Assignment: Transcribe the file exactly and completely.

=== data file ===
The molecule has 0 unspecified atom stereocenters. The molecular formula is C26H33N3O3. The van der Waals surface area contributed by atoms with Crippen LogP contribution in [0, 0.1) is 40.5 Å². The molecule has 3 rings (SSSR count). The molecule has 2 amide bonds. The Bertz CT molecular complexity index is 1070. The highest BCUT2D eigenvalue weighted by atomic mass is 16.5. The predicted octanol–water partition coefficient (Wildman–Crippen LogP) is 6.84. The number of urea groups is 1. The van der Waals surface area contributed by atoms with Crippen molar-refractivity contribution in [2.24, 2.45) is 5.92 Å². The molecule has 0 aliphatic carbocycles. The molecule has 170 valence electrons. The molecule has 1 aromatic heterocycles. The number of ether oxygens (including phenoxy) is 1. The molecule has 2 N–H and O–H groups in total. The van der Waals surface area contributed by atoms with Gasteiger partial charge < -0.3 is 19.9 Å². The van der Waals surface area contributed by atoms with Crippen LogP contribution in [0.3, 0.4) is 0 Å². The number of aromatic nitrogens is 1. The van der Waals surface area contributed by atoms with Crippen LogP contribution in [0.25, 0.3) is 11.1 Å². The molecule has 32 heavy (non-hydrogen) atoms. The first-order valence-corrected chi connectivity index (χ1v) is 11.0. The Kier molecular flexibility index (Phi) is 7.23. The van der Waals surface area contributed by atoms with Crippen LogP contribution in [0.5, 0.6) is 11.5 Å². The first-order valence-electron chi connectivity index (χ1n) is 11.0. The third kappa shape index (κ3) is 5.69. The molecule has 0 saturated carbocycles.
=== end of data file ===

The molecule has 0 unspecified atom stereocenters. The molecular formula is C26H33N3O3. The van der Waals surface area contributed by atoms with Crippen LogP contribution in [0, 0.1) is 40.5 Å². The molecule has 3 rings (SSSR count). The molecule has 2 amide bonds. The Bertz CT molecular complexity index is 1070. The highest BCUT2D eigenvalue weighted by atomic mass is 16.5. The predicted octanol–water partition coefficient (Wildman–Crippen LogP) is 6.84. The number of urea groups is 1. The van der Waals surface area contributed by atoms with Crippen molar-refractivity contribution in [2.24, 2.45) is 5.92 Å². The molecule has 0 aliphatic carbocycles. The molecule has 170 valence electrons. The molecule has 1 aromatic heterocycles. The number of ether oxygens (including phenoxy) is 1. The molecule has 2 N–H and O–H groups in total. The van der Waals surface area contributed by atoms with Gasteiger partial charge < -0.3 is 19.9 Å². The van der Waals surface area contributed by atoms with Crippen LogP contribution in [0.3, 0.4) is 0 Å². The number of aromatic nitrogens is 1. The van der Waals surface area contributed by atoms with Crippen LogP contribution in [0.25, 0.3) is 11.1 Å². The molecule has 32 heavy (non-hydrogen) atoms. The first-order valence-corrected chi connectivity index (χ1v) is 11.0. The Kier molecular flexibility index (Phi) is 7.23. The van der Waals surface area contributed by atoms with Crippen LogP contribution in [0.5, 0.6) is 11.5 Å². The first-order valence-electron chi connectivity index (χ1n) is 11.0. The third kappa shape index (κ3) is 5.69. The molecule has 0 saturated carbocycles.